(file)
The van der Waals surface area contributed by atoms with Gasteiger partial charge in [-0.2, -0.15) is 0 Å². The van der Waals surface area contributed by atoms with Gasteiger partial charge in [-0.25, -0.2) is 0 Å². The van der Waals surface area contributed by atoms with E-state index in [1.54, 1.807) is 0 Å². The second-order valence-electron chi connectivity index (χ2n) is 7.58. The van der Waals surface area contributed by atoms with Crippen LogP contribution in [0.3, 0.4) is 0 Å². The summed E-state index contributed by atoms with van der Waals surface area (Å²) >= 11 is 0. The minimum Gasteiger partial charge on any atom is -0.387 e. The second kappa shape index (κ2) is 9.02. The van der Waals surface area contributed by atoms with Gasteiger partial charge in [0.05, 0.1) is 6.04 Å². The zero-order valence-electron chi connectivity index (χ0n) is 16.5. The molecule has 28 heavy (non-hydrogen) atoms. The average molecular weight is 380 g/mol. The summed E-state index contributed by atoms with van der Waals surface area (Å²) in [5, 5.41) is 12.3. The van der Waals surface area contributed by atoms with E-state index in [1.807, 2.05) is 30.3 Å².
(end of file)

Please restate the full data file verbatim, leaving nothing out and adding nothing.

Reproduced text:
The van der Waals surface area contributed by atoms with Gasteiger partial charge in [-0.2, -0.15) is 0 Å². The van der Waals surface area contributed by atoms with Gasteiger partial charge in [-0.25, -0.2) is 0 Å². The van der Waals surface area contributed by atoms with E-state index in [1.54, 1.807) is 0 Å². The second-order valence-electron chi connectivity index (χ2n) is 7.58. The van der Waals surface area contributed by atoms with Crippen LogP contribution in [0.3, 0.4) is 0 Å². The summed E-state index contributed by atoms with van der Waals surface area (Å²) >= 11 is 0. The minimum Gasteiger partial charge on any atom is -0.387 e. The second kappa shape index (κ2) is 9.02. The van der Waals surface area contributed by atoms with Gasteiger partial charge in [0.05, 0.1) is 6.04 Å². The zero-order valence-electron chi connectivity index (χ0n) is 16.5. The molecule has 28 heavy (non-hydrogen) atoms. The average molecular weight is 380 g/mol. The summed E-state index contributed by atoms with van der Waals surface area (Å²) in [5, 5.41) is 12.3. The van der Waals surface area contributed by atoms with E-state index in [1.807, 2.05) is 30.3 Å².